Not discontinued; the sourceforge site shows updates in 2014. – Jules Jun 28 '14 at 4:17


docx4all is a cross platform WYSIWYG editor for docx files, using Java Swing and JavaFX Script. Runs as an applet or application. See http://dev.plutext.org/trac/docx4all/wiki/FeatureSet

open source or commercial? See http://dev.plutext.org/forums/viewtopic.php?f=7&t=209

Requires Java 6.

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Using an HTML WYSIWYG editor and the SWT browser component (see the snippets for examples). Options:


  • Lots of options due to HTML
  • Supports HTML as the native format (so no unusual problems when you need to save the documents somewhere or modify them, unlike, say, the native Word format).
  • Working with fonts, colors, images is simple since you don't have to manage the resources yourself. The browser component will do it for you


  • The solution is platform dependent. Tests with richhtml4eclipse showed a different behavior on Windows XP (IE) and Mac OSX (Safari)
  • If there is a problem, users will have to switch to the HTML code view and fix it themselves.
  • Good luck with content assist, code completion, spell checking, folding or annotations.
  • Adding special features will either force you to do keyhole surgery through the pretty simply API
  • With many of these editors, performance isn't that great, especially with large documents.
  • Depends on SWT.

Source: Lösungen für einen SWT Rich Text Editor

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Have a look at JWord

  • It's commercial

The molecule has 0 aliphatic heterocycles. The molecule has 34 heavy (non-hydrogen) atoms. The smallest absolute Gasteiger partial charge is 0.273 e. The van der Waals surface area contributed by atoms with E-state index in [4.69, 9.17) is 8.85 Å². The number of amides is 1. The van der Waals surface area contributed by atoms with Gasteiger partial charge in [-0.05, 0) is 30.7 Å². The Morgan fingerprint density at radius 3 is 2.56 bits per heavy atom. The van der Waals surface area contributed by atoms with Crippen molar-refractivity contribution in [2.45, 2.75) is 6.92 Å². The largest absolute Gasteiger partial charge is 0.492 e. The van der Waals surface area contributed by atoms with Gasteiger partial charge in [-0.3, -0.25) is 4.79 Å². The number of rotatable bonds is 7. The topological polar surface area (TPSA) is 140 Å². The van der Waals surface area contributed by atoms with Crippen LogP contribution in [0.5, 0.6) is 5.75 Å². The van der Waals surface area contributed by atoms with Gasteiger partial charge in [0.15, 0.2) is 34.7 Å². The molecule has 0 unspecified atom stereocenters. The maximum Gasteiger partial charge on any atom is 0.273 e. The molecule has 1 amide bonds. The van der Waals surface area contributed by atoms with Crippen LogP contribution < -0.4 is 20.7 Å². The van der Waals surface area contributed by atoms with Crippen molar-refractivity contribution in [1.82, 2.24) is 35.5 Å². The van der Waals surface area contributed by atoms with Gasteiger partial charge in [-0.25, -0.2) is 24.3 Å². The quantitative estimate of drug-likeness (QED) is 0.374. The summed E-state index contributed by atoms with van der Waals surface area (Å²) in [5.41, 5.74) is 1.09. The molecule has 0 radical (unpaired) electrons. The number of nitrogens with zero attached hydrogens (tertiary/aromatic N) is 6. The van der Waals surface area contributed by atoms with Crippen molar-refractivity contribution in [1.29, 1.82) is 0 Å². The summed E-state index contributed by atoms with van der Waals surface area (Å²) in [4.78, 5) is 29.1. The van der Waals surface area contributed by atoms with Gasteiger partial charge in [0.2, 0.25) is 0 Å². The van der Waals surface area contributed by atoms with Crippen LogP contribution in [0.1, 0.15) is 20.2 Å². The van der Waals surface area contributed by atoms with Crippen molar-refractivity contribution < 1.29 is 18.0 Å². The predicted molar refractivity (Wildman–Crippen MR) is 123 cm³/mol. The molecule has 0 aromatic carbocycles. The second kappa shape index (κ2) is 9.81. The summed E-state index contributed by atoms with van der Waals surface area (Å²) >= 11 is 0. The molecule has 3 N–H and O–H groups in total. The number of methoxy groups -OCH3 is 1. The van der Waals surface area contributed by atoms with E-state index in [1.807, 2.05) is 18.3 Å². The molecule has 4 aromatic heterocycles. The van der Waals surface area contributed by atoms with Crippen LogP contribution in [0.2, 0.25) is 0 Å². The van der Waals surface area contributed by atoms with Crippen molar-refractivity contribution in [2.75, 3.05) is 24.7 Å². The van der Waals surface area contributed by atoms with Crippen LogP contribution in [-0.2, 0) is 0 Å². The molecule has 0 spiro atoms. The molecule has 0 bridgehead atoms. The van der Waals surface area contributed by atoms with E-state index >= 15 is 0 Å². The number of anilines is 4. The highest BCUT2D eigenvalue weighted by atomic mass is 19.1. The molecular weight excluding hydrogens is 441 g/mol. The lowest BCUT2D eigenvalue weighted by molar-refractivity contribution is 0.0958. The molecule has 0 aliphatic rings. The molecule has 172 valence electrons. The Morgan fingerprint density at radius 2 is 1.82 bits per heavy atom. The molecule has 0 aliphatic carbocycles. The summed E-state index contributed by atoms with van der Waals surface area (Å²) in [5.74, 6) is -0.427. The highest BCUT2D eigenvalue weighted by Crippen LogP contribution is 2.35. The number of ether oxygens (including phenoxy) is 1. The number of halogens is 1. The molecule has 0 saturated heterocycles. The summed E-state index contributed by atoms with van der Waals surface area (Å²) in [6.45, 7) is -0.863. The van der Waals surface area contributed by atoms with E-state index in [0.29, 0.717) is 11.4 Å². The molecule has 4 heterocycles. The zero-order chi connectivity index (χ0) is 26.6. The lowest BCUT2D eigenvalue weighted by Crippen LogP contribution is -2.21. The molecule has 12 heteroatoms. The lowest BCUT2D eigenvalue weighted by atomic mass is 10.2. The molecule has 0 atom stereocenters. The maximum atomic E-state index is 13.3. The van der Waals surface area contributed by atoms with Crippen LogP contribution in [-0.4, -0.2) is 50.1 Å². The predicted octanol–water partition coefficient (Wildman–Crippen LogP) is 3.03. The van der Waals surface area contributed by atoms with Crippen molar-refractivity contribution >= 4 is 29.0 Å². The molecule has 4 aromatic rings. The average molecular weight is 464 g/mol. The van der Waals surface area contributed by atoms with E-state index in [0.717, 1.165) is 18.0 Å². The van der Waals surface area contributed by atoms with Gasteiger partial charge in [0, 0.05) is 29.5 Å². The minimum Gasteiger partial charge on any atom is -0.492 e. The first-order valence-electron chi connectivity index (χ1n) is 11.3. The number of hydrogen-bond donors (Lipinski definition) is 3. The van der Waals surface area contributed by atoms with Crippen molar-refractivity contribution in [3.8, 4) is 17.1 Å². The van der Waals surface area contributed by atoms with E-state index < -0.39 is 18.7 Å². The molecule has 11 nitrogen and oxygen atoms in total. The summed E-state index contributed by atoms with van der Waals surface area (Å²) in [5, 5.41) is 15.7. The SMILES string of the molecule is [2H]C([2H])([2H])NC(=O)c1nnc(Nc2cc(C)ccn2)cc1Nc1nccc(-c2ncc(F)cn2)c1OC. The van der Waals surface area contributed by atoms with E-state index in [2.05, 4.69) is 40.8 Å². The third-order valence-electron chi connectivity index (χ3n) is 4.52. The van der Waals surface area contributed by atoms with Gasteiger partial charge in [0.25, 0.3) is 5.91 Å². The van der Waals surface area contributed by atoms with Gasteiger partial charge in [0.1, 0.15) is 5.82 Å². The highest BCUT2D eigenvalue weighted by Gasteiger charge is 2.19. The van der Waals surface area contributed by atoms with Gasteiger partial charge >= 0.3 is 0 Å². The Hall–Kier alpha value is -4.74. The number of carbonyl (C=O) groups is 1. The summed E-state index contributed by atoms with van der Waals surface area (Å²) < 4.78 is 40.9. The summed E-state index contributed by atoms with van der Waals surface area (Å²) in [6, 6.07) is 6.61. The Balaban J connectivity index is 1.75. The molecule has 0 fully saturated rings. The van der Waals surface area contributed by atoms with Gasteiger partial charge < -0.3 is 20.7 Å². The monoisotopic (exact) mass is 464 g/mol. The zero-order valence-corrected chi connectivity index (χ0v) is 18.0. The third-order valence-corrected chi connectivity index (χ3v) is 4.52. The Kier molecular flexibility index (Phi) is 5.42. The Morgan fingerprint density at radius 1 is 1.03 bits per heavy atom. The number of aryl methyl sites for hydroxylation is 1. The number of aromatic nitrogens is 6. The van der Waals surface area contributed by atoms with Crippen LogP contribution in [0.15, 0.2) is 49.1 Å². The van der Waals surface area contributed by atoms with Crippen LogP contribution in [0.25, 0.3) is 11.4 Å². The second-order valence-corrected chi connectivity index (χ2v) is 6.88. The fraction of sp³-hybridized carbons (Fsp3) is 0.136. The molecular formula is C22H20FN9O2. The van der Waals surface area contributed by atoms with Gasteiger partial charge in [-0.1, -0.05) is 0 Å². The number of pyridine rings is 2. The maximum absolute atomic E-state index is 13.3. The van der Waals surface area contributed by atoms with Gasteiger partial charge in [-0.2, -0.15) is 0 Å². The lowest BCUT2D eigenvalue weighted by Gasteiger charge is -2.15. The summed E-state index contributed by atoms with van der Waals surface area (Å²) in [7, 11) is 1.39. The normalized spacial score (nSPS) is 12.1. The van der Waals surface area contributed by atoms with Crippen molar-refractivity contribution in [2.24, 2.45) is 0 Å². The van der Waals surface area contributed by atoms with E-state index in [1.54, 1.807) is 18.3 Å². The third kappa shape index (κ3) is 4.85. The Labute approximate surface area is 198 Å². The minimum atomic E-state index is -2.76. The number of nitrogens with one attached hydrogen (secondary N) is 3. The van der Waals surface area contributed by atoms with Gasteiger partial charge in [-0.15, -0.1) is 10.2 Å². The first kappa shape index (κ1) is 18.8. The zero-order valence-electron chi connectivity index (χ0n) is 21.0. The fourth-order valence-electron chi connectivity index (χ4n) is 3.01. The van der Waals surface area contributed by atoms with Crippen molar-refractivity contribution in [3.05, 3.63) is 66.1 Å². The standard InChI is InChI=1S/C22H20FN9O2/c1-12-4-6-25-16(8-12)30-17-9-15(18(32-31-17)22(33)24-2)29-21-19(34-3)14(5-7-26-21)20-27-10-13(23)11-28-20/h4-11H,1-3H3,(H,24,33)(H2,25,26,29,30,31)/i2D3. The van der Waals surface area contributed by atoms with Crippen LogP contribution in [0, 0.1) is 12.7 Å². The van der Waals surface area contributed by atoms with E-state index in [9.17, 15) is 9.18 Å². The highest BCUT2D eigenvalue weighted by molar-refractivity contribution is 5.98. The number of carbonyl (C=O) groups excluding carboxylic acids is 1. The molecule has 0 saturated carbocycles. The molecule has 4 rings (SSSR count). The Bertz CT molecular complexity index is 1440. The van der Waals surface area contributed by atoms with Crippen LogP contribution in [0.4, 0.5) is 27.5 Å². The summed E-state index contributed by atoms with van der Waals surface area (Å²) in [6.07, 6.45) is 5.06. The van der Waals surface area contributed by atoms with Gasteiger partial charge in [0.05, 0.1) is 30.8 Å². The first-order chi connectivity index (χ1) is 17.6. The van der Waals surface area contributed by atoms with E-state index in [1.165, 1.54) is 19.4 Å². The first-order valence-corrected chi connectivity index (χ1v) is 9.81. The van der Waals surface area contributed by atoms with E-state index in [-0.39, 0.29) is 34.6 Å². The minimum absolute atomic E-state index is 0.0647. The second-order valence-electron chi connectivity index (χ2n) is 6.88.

• Lots of features (tables, paging, H/F, columns layout, wmf, svg, copy-paste, RTF, ODT, HTML export)
  • royalty-free
  • pure Java-Swing (1.6)
  • extensible (based on Swing Text API)
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Rich Text Viewer


  • Offers spell checking, code completion, undo/redo, auto indent, and most other features you'll expect (see here)


  • Depends on SWT
  • No support for tables
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The Eclipse project has resurrected Vex (Visual Editor for XML)

From the wiki page:

  • Vex leverages many of the mature plug-ins that make up the Eclipse Java IDE such as the CVS interface, document searching and bookmarking facilities, and searchable help system.
  • The Eclipse platform implements a sophisticated plug-in architecture, allowing Vex to be extended with third-party or custom, in-house plug-ins.
  • Vex is available with native look-and-feel for many platforms, including Windows, Linux/GTK, and Macintosh OS-X/Carbon.
  • Java developers using the Eclipse IDE can instal Vex into their IDE as a plug-in, making it easy to maintain software documentation or other XML files with Vex.
  • Vex is reusable: The Vex editor widget is available as a pure Java, cross-platform component with bindings SWT. Developers can re-use this widget, for example as an RCP application.

Version 1.0 has been released in 2012, an 1.1 is planned for 2013.

User guide

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  • Here's the link: JRichTextEditor
  • It's open source (LGPL).
  • You can do whatever you want with it. Just clone it from github. It is extensible.
  • It comes with quite some features, but enhancements are welcome. It's a swing component, depends on iText 2.1.7 (which is still LGPL) and other libraries (e.g. xerces). One notable feature is the possibility to add mark-points/ranges of any class. Which can be used for hyperlinks or whatever. In the library there's also a Help application.